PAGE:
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The Tuke Centre: Bereavement or other losses

telephone – 01904 430370
fax – 01904 424850

What is bereavement or loss?

It can be very painful, sometimes seemingly unbearable, when you lose someone or something you care deeply about. The grief-provoking event could be the death of a person close to you, or a pet; it could be the break up of a relationship or the ill health of a parent, partner or close friend; it could be the loss of a job or a home or something else important to you and your future. It could be a whole range of events or situations that you find yourself having to cope with and it could happen at any stage in your life.

Some symptoms

There is no right or wrong way to grieve and no set time limits to ‘recovery’. Grief is a normal response to loss. Some have suggested that grief has phases. For example, Elisabeth Kübler-Ross in her 1969 book ‘On Death and Dying’, suggests that grief has 5 phases. The 5 phases are shown in the diagram below and you can find a full description of these 5 phases by following the link to the right of this page.

Kubler-Ross (1969) 5 stages of grief
Kubler Ross model of grief

Who can help?

For some people, giving their grief time, taking care of themselves, reaching acceptance will be enough. However, for some people grief can remain unbearable for a long period of time, it can be accompanied depression or anxiety or other mental health problems and it can become incapacitating. If you find yourself in this situation then you might need some help.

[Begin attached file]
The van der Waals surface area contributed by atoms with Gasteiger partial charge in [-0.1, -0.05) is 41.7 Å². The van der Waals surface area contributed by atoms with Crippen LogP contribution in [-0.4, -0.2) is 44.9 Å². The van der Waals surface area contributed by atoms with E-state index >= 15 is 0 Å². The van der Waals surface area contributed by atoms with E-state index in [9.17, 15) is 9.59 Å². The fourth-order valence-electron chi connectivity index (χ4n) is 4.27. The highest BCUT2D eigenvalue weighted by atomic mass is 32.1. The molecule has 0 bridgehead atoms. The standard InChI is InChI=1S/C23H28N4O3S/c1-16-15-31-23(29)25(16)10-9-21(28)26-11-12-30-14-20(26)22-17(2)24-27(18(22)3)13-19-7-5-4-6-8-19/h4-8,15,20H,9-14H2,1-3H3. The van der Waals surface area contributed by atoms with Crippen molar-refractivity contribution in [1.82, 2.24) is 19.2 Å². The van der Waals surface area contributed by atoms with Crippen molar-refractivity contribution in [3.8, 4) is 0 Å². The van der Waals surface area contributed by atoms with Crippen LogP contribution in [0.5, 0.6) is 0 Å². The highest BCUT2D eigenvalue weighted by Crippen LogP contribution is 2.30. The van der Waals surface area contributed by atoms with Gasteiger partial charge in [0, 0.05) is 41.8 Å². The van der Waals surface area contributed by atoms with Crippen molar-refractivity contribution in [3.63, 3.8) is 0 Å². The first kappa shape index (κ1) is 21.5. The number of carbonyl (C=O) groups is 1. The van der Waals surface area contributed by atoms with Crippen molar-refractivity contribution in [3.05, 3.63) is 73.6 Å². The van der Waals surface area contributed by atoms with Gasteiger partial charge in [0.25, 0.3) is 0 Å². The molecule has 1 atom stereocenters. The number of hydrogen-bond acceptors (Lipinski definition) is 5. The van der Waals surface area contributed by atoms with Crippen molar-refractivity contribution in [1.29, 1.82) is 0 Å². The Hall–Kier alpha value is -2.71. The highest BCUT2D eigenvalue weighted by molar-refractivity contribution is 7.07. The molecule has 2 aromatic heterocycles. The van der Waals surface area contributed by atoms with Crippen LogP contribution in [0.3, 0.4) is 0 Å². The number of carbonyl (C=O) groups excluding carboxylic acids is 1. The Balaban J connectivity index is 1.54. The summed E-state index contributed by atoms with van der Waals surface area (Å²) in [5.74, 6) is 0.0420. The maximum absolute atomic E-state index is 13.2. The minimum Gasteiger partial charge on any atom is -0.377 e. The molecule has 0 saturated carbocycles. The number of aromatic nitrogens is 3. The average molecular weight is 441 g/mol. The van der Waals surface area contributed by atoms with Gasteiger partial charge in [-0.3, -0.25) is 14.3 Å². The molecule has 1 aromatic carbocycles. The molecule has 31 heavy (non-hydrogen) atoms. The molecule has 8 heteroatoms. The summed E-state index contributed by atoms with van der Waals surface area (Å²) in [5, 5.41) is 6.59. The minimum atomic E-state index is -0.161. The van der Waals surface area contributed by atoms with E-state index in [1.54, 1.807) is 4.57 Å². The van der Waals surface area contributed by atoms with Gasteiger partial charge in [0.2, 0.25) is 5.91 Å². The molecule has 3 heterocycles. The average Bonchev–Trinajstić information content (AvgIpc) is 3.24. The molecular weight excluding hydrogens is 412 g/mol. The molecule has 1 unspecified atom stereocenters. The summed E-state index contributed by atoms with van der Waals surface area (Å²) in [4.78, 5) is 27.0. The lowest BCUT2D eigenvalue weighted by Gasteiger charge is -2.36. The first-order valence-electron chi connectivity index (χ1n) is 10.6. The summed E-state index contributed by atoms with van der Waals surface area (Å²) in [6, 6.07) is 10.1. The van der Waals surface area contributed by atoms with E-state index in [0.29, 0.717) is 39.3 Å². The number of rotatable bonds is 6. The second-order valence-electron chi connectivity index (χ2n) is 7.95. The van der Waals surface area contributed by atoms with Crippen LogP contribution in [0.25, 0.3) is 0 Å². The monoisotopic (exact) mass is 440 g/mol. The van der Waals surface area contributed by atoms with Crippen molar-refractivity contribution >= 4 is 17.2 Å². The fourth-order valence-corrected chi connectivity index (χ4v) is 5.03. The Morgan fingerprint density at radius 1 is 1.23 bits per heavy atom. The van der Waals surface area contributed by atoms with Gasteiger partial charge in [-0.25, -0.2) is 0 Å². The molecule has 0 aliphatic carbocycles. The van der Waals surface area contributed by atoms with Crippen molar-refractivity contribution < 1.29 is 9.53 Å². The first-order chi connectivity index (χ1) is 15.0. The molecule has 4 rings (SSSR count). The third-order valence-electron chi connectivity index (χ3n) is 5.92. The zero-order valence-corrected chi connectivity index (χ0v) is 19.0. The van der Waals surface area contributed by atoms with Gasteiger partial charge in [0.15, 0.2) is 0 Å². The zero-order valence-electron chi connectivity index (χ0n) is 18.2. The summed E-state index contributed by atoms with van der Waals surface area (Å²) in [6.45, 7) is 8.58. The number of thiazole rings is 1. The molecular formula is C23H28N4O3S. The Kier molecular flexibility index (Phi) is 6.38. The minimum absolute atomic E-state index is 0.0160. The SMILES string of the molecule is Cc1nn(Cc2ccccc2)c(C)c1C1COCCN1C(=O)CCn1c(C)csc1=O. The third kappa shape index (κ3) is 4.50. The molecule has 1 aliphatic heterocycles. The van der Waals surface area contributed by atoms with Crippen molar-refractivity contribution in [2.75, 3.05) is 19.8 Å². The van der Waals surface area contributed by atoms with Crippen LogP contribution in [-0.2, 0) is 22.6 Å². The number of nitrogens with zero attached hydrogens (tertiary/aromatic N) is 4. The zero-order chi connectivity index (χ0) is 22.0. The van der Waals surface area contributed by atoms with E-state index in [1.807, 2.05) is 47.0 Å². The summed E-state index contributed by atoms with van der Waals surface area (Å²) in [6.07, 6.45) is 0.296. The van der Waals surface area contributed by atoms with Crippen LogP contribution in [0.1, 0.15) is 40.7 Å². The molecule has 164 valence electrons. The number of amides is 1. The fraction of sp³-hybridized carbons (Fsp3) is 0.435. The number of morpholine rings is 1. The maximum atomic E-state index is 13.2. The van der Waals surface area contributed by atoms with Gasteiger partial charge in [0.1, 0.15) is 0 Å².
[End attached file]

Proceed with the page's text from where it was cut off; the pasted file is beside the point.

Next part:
We offer a range of approaches to help you to cope with your grief. Our Therapies section takes you through all of the different therapies we can offer that might work for you. To help you decide which approach would suit you best we offer an in-depth assessment. The section Information for Individuals on this website explains the process.

There are other sources of help you could access and a range of links to local and national organisations are provided to the right of this page, including some links to self-help resources. In addition, if you think your grief has led to or is accompanied by mental health problems then you might consider approaching your GP initially.